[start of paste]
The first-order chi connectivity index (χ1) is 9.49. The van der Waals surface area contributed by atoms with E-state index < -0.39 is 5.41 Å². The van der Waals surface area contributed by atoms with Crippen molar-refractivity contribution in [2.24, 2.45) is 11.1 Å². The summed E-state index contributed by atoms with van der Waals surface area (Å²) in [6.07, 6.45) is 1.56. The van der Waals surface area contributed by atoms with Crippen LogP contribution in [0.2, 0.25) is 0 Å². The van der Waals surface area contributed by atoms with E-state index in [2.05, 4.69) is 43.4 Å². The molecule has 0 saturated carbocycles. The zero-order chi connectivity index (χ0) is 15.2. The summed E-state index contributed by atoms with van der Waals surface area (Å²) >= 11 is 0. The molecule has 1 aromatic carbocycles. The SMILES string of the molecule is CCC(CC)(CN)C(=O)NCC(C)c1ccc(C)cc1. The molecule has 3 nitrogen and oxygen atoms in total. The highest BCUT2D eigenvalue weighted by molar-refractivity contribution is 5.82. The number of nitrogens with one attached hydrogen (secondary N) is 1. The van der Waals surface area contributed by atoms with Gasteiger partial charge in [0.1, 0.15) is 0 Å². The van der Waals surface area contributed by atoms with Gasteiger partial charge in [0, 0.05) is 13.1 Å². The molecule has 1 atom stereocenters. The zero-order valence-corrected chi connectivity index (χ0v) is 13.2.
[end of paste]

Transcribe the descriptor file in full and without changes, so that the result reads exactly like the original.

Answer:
The first-order chi connectivity index (χ1) is 9.49. The van der Waals surface area contributed by atoms with E-state index < -0.39 is 5.41 Å². The van der Waals surface area contributed by atoms with Crippen molar-refractivity contribution in [2.24, 2.45) is 11.1 Å². The summed E-state index contributed by atoms with van der Waals surface area (Å²) in [6.07, 6.45) is 1.56. The van der Waals surface area contributed by atoms with Crippen LogP contribution in [0.2, 0.25) is 0 Å². The van der Waals surface area contributed by atoms with E-state index in [2.05, 4.69) is 43.4 Å². The molecule has 0 saturated carbocycles. The zero-order chi connectivity index (χ0) is 15.2. The summed E-state index contributed by atoms with van der Waals surface area (Å²) >= 11 is 0. The molecule has 1 aromatic carbocycles. The SMILES string of the molecule is CCC(CC)(CN)C(=O)NCC(C)c1ccc(C)cc1. The molecule has 3 nitrogen and oxygen atoms in total. The highest BCUT2D eigenvalue weighted by molar-refractivity contribution is 5.82. The number of nitrogens with one attached hydrogen (secondary N) is 1. The van der Waals surface area contributed by atoms with Gasteiger partial charge in [0.1, 0.15) is 0 Å². The van der Waals surface area contributed by atoms with Gasteiger partial charge in [0, 0.05) is 13.1 Å². The molecule has 1 atom stereocenters. The zero-order valence-corrected chi connectivity index (χ0v) is 13.2.